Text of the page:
Tasting: A pleasing balance of pure red fruits and flowers carrying depth of spice and a mineral-earthy accent carried by chalky tannin washed with acidity. Shows the amplitude and breadth of its vintage as well as the pure, bright while diffuse, high tone acidity of Central Otago. Deftly puts its broader structure alongside balancing fruit and a persistent mineral component that carries through the long finish. This wine needs to be decanted upon opening as there is a wealth of subtlety and evolution in the glass that reveals itself with air. A healthy respect for both site and vintage shows here. Most of all this wine is about subtlety – there is a lovely purity, clarity, and intelligence to this wine that is well wed to its deliciousness.

Bonus Wine

After having designed the seminar around the previous six wines we decided to add one additional wine, the Doctor’s Flat Pinot Noir, as it brings an additional layer of insight to the exploration by giving another high elevation reference to the tasting. The above information on the 2014 vintage is of course also relevant to this particular Doctor’s Flat wine.

Doctor’s Flat Pinot Noir 2014 Central Otago 13.5%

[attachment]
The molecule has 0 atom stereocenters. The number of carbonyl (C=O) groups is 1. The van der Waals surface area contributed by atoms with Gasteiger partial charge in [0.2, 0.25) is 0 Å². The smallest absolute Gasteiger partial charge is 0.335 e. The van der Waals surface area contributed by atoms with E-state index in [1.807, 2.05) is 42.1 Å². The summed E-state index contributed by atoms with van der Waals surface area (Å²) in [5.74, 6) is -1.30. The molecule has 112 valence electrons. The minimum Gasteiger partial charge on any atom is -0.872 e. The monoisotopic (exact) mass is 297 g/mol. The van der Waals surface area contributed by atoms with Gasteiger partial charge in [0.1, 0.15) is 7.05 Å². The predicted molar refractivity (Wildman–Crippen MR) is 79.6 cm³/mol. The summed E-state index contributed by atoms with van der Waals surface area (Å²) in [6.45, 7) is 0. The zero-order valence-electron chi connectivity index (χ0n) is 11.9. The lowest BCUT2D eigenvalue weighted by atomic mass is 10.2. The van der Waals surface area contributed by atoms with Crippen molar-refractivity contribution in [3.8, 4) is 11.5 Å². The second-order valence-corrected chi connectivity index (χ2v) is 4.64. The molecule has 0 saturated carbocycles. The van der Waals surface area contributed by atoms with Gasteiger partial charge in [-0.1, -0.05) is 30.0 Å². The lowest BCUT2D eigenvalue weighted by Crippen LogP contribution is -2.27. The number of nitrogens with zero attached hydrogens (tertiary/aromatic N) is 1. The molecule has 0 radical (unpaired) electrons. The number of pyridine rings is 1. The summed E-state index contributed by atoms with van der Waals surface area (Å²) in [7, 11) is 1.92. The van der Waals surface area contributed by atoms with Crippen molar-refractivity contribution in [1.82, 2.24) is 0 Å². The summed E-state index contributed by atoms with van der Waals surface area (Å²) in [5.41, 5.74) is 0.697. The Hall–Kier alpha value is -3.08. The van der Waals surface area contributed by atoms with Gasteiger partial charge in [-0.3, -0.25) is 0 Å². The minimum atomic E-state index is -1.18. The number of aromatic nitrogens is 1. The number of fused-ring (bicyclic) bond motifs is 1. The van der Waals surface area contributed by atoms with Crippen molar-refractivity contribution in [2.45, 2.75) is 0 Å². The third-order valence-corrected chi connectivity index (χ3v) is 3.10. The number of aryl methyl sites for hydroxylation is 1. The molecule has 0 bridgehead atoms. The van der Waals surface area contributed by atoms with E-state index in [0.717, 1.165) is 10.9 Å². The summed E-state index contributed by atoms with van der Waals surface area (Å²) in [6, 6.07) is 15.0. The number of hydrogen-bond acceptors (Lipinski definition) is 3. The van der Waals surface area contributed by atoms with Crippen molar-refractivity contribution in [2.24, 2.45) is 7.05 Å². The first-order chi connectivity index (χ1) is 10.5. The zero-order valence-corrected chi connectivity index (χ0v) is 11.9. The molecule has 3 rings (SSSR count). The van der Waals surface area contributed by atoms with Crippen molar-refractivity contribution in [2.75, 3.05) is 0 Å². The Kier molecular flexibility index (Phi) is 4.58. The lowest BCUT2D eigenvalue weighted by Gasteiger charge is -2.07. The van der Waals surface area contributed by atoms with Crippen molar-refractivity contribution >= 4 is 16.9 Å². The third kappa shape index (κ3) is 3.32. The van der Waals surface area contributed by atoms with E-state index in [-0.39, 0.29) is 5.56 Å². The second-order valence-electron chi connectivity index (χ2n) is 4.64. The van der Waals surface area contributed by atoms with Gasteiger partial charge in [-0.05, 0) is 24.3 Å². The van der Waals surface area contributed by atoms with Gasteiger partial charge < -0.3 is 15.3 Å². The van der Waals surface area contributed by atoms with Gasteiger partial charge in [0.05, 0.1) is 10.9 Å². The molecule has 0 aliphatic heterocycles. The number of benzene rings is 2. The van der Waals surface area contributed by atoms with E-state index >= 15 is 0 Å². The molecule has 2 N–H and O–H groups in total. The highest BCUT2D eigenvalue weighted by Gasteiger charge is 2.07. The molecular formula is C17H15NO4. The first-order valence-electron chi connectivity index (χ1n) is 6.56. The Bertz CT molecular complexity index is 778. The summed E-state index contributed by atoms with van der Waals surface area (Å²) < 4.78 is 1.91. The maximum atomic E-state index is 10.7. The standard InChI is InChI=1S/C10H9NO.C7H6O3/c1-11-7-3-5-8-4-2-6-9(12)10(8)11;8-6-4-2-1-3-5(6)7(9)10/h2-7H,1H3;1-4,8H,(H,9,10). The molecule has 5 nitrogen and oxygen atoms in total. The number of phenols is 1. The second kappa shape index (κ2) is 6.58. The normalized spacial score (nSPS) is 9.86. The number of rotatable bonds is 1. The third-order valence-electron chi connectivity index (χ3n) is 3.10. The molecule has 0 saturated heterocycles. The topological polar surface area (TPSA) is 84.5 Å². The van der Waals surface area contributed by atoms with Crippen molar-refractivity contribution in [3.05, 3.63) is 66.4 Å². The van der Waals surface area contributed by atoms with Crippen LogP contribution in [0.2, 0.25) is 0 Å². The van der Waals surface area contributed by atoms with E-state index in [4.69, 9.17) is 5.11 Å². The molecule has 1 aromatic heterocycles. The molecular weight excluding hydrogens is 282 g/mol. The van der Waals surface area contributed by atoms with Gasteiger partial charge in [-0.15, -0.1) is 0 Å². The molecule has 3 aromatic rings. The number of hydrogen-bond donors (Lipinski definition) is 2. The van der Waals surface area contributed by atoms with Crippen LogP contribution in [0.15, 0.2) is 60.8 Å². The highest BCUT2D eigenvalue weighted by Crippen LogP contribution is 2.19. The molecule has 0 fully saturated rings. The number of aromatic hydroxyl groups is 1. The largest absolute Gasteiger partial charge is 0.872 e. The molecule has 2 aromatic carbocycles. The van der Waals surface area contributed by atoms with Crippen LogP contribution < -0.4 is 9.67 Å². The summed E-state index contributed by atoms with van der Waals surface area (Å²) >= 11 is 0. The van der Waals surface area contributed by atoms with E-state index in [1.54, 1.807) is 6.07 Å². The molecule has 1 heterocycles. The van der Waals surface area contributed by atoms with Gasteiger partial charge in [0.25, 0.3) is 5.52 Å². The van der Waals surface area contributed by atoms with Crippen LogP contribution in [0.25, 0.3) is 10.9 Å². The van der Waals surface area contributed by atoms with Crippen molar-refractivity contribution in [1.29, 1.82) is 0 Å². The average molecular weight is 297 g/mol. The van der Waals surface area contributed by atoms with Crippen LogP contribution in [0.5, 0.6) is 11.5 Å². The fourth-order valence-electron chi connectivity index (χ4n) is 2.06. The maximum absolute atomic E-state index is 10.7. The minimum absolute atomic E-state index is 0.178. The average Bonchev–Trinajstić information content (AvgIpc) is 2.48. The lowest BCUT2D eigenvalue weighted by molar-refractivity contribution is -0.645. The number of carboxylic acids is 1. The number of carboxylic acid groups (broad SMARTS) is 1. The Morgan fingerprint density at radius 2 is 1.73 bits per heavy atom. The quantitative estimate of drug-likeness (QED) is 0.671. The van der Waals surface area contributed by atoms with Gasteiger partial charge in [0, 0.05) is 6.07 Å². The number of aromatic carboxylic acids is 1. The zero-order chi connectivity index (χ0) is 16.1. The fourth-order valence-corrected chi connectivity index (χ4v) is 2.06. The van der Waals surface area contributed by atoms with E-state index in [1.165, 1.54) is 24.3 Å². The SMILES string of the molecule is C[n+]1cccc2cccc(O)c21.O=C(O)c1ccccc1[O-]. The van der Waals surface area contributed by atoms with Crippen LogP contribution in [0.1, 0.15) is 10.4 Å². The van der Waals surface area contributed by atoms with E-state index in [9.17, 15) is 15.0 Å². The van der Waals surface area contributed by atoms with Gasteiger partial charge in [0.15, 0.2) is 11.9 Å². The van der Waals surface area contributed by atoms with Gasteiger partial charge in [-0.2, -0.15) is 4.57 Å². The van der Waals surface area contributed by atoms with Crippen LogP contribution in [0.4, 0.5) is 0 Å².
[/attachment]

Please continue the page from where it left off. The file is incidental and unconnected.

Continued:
Doctor’s Flat stands on the top terrace of the Bannockburn area of Central Otago. It’s a unique site as it sits more exposed to wind and its cooling effect than much of the rest of the subregion where the most famous vineyards are more protected in the curve of hillsides that hug around a bay of Lake Dunstan. Sitting a little over 900 ft in elevation, the site grows not on the oldest glacial terrace of the region, but on one of the older ones. The schist parent material, then, is more decomposed to include more available mineral nutrients in the subsoils with some light clay occurring from the fine decomposed particles as well as small amounts of chalk. The combination of cooler temperatures with wind exposure and decomposed soils tend to lead to smaller yields with red fruit notes from this site, as well as chalky tannin. Owner-winemaker Steve Davies likes to play with some stem inclusion, though he has been exploring how much since his first vintage. Today he tends to hover around 30% stem inclusion.